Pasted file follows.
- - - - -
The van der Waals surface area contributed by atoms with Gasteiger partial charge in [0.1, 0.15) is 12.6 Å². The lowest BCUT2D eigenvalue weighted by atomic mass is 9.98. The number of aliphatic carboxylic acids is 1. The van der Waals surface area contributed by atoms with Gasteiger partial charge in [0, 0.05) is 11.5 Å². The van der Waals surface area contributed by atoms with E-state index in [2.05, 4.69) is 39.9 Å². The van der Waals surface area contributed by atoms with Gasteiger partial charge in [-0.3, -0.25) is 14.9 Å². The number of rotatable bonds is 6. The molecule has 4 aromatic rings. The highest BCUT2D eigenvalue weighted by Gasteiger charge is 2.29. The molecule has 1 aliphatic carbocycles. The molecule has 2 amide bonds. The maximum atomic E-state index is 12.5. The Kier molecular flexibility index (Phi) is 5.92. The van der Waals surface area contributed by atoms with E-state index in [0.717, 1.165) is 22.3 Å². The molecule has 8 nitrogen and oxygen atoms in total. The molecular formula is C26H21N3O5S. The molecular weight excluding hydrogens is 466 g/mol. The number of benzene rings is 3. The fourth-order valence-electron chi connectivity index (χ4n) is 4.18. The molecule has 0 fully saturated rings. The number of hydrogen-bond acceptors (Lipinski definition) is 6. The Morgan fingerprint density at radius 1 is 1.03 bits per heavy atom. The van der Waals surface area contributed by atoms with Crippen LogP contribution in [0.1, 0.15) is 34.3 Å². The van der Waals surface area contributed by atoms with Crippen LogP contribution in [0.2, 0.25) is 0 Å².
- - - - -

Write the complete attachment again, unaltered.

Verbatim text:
The van der Waals surface area contributed by atoms with Gasteiger partial charge in [0.1, 0.15) is 12.6 Å². The lowest BCUT2D eigenvalue weighted by atomic mass is 9.98. The number of aliphatic carboxylic acids is 1. The van der Waals surface area contributed by atoms with Gasteiger partial charge in [0, 0.05) is 11.5 Å². The van der Waals surface area contributed by atoms with E-state index in [2.05, 4.69) is 39.9 Å². The van der Waals surface area contributed by atoms with Gasteiger partial charge in [-0.3, -0.25) is 14.9 Å². The number of rotatable bonds is 6. The molecule has 4 aromatic rings. The highest BCUT2D eigenvalue weighted by Gasteiger charge is 2.29. The molecule has 1 aliphatic carbocycles. The molecule has 2 amide bonds. The maximum atomic E-state index is 12.5. The Kier molecular flexibility index (Phi) is 5.92. The van der Waals surface area contributed by atoms with E-state index in [0.717, 1.165) is 22.3 Å². The molecule has 8 nitrogen and oxygen atoms in total. The molecular formula is C26H21N3O5S. The molecular weight excluding hydrogens is 466 g/mol. The number of benzene rings is 3. The fourth-order valence-electron chi connectivity index (χ4n) is 4.18. The molecule has 0 fully saturated rings. The number of hydrogen-bond acceptors (Lipinski definition) is 6. The Morgan fingerprint density at radius 1 is 1.03 bits per heavy atom. The van der Waals surface area contributed by atoms with Crippen LogP contribution in [0.1, 0.15) is 34.3 Å². The van der Waals surface area contributed by atoms with Crippen LogP contribution in [0.2, 0.25) is 0 Å².